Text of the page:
Our text does not teach that Christ died for everyone, or that every person is going to be saved. Some people like to think about a universal atonement and a universal salvation and jump into this verse and say that he tasted death for everyone. The Bible makes it very clear in other places that Christ died for the church; he gave himself for his people, he was wounded for their transgressions; he did not pray for the world but for those who were given him out of the world. The intercession of Christ has the same extent as the death of Christ. Christ did not die for anyone for whom he does not pray, and he does not pray for anyone for whom he did not die.

Words like every and all have to be taken in their context. Look at the immediate context of these words ““ for example: ‘bringing many sons unto glory’ (v 10), ‘He that sanctifieth and they who are sanctified’ (v 12), ‘I will declare thy name unto my brethren’ (v 11), ‘the children are partakers of flesh and blood’ (v 14). The every man is every man who comes into that category: his brethren, the children that God has given him, those whom God has chosen, those whom God in his sovereignty brings to himself. He tasted death for every one of them. And every one of them will benefit from the fact that he is crowned with glory and honour.

It is wonderful to think that, when Christ died, he died for specific people: those whose names were written in the Lamb’s book of life, who were graven upon the palms of his hands. The atonement is not a general thing. What use would it be to you or me to trust in Christ for salvation if multitudes for whom he died will yet be lost? What an affront to Christ to suggest that there is a sinner in hell for whom he died! It cannot be; God’s justice will not allow it.

Everyone for whom he died will come to him. ‘All that the Father giveth me shall come to me; and him that cometh to me I will in no wise cast out’ (John 6:37). There is a connection: ‘Whom he did foreknow, he also did predestinate to be conformed to the image of his Son. Moreover whom he did predestinate, them he also called: and whom he called, them he also justified: and whom he justified, them he also glorified’ (Rom. 8:29,30). He justified everyone for whom he died; they were in his plan of redemption from eternity and they will be in his glory to all eternity. That is what we have to commemorate today. The broken bread and the poured-out wine remind us that the Son of God took on himself our nature and that in that nature he died in the place of his people so that they could benefit eternally, and through him enter into the full enjoyment of God.

‘We see Jesus.’ We have to ask ourselves if we see him as the eternal God in our nature wounded for our transgressions and bruised for our iniquities? ‘We beheld his glory, the glory of the only begotten of the Father, full of grace and truth.’ Nowhere do we behold his glory more than when we see his face marred more than that of any man. Have we seen Jesus? Have we come today saying ‘Sir, we would see Jesus’ (John 12:21). We have not come to listen to somebody speaking, we have not come just to go through certain procedures. We ought to have come with a desire to see Jesus, to get a hold of him and to see him in his glory. ‘Behold the Lamb of God.’ Look at him. Trust in him. ‘Look unto me and be ye saved, all the ends of the earth.’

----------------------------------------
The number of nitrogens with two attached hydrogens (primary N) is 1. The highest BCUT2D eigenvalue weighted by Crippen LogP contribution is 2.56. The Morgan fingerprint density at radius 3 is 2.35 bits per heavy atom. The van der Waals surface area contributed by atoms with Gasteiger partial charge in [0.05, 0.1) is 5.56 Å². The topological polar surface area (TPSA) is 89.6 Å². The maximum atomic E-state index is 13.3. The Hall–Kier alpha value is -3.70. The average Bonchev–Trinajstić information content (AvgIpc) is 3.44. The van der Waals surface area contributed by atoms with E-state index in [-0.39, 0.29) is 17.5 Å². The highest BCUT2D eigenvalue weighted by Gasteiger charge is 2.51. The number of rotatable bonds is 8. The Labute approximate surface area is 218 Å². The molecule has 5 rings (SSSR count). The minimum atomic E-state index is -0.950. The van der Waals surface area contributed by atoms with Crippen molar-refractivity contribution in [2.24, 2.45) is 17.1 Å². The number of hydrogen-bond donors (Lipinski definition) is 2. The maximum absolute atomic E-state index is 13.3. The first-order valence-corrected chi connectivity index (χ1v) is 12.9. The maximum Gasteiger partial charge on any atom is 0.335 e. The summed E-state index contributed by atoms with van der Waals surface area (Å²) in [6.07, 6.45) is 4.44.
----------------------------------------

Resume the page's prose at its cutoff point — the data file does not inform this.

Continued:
There is a day when we will see him in his glory and that is the very essence of heaven. Samuel Rutherford’s words are very familiar:

I shall not gaze on glory,
but on my Bridegroom’s face.

He speaks of how Christ, the Lamb in the midst of the throne, will be the object of constant interest and attention by his people. And this will be their blessedness.

Let us also remember that every eye shall see him, and those also who pierced him. There will be terrible wailing on that day among those who saw him in his world ““ and Paul spoke to the Galatians of ‘Christ evidently set forth, crucified among you’ (Gal. 3:1). You have Christ crucified proclaimed in the everlasting gospel and, although you never looked at him, never thought anything about him, yet every eye shall see him, and all kindreds of the earth shall wail because of him. What a mercy if you can say today: We see Jesus; our hearts go out to him and we trust in him and, ‘this is all my salvation, and all my desire’ (2 Sam. 23:5).


This sermon was preached on 7 August 2011 on the Sabbath morning of the communion season in Dingwall. Mr Cartwright was only able to preach on one more Sabbath before his final illness made further pulpit work impossible.

Taken with permission from the Free Presbyterian Magazine, January 2012.

www.fpchurch.org.uk

Latest Articles

A Few Characteristics of the Gospel of Mark November 15, 2019

According to tradition this Gospel was composed to satisfy the urgent request of the people of Rome for a written summary of Peter’s preaching in that city. However, this cannot mean that the information found in this book must be withheld from everybody living outside of the city limits of the capital. As is clear […]

A Letter to a Minister’s Wife November 12, 2019

The following is taken from the excellent Memoir of John H. Rice, W. H. Maxwell (Philadelphia; 1835), pp. 334-337 * * * Union Theological Seminary, Feb. 13th, 1828 My Dear Jane, I have a thousand times purposed to write to you, since your marriage; but have never yet seen the time when I could fulfil my intentions. […]